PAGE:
Lightricks, the maker of the popular selfie-correcting app Facetune, is debuting a new photo-editing app today called Enlight Photofox. This is the second time that Lightricks has launched the next generation of an existing app as an entirely new, standalone application — a strategy that’s still somewhat rare on today’s App Store, outside of sequels to games, like Monument 2 or Candy Crush Soda Saga, for example.
Instead, traditional app makers are often expected to roll out upgrades to existing users indefinitely — at least, according to their apps’ user base. That’s not always fair, considering how much time and energy are put into some of their bigger upgrades — like entire redesigns, expanded feature sets or the launch of an iPad version, among other things.
A handful of developers have found ways to work around the App Store’s lack of paid upgrades, though. For instance, when Tweetbot released a new version of its Twitter app, it packaged both the old and new one as a “bundle,” which allowed it to upgrade existing customers to the new release through the “complete my bundle” feature.
Lightricks, on the other hand, has taken a different path.
When it launched its Facetune sequel last year, it also introduced a new business model for the company. While its original app is a $3.99 paid download without in-app purchases, Facetune 2 is a free download offering in-app purchases for individual features; and it offers a subscription option that provides unlimited access to all features and content.
Enlight Photofox, similarly, is the big upgrade to Lightricks’ existing app, Enlight.
The original app, by way of background, was Apple’s App of the Year for 2015, the No. 11 best-selling paid iOS app in 2016 and the recipient of an Apple Design Award in 2017.
In addition to a full suite of editing tools that come free with the base version of the new app, Photofox introduces a Photoshop-inspired layers system, which allows you to combine multiple photos, blending them and merging them along the way.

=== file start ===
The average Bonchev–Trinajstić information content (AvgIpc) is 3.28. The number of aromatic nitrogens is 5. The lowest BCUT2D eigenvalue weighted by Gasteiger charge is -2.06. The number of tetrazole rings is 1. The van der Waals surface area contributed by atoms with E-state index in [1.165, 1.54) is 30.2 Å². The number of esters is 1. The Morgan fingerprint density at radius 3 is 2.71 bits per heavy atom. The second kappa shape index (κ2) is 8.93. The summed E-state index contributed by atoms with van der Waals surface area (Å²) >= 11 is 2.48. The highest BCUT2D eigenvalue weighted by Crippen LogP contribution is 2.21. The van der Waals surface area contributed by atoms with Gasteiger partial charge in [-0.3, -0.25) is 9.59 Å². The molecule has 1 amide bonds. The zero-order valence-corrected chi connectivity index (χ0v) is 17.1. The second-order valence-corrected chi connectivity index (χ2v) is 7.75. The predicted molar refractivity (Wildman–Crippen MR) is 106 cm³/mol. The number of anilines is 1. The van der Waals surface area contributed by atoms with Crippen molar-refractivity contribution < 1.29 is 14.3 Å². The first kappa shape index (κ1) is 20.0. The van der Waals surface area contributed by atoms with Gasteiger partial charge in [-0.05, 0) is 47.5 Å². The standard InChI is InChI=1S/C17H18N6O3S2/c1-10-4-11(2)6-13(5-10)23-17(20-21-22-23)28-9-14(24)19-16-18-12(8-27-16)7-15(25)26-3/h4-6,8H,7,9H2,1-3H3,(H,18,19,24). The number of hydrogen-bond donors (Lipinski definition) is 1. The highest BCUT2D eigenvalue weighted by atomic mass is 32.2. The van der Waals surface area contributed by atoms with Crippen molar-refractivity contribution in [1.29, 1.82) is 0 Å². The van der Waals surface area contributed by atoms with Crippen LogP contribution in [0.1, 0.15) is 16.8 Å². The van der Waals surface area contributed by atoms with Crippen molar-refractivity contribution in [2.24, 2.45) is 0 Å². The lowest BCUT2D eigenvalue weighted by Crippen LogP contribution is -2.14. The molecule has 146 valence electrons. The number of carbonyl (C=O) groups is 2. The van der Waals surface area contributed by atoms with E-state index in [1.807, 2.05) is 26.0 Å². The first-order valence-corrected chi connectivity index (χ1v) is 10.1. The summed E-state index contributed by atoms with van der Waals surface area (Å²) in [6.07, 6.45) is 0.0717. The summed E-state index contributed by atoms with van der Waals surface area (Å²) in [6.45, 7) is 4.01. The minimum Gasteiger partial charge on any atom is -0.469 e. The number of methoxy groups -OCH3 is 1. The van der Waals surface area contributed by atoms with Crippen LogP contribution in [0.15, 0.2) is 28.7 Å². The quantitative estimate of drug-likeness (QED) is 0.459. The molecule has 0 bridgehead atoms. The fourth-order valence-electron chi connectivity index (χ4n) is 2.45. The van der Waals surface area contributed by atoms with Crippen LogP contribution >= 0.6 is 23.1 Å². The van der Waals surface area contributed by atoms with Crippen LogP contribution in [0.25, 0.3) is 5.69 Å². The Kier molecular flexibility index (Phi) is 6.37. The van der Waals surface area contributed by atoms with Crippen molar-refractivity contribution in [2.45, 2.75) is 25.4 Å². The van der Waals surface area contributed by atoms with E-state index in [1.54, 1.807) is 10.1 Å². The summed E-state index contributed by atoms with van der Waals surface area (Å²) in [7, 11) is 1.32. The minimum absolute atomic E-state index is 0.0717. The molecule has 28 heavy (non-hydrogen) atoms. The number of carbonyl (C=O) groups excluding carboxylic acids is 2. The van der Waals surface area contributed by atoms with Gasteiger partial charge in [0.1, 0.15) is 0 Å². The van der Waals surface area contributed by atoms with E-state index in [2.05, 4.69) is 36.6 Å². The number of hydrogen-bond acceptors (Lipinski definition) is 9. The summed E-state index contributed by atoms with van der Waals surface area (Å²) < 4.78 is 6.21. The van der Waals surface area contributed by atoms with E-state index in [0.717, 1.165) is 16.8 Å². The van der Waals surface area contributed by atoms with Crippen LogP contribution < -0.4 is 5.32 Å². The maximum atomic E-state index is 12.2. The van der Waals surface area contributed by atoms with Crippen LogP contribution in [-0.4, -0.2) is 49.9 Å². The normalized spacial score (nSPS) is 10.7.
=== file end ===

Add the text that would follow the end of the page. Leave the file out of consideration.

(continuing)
You can edit the individual layers, erase items from backgrounds, control the opacity of an image, transform the shape, size and perspective, flip layers vertically or horizontally, fill layers with colors or patterns and more.
Meanwhile, a new Darkroom feature gives you granular control over adjustments to things like tone, contrast and image details.
Some of Photofox’s tools come free, like those to define the canvas size, add vignettes and blurs, or mimic analog light, while others are paid, like those to heal defects or reshape objects,
Plus, Photofox ships with new content, like fonts, graphic elements, presets and more, which can be used with the images. This collection is available on subscription and will be updated periodically.[gallery ids="1511867,1511866,1511865,1511864,1511863"]
The new features and tools are designed to cater to more advanced users — as with Facetune 2. Though the free app is powerful enough to use on its own, you can opt to pay for full access to all the new features for $3.99 per month, or $19.99 per year. A lifetime purchase is available for $39.99, as well.
Until the launch of Facetune 2, Lightricks was only focused on selling paid units of Facetune and Enlight. Ahead of the shift to subscriptions, the company was making around $10 million a year in revenue. (It has sold 11 million paid units of its apps to date.)
“This shift [to subscriptions] is so far showing some exciting early data, with consumer LTVs [lifetime value] rising to as far as about an order of magnitude above the previous business models, enabling the company to build an even more robust and deep set of tools and technologies to service their customers’ creativity needs on mobile,” a Lightricks rep explained.
The company also says it expects to finish 2017 with a significant bump to revenue, but notes it’s too early to talk numbers. It’s planning to release more apps with the subscription business model in the future, too.
Enlight Photofox is a free download on the App Store.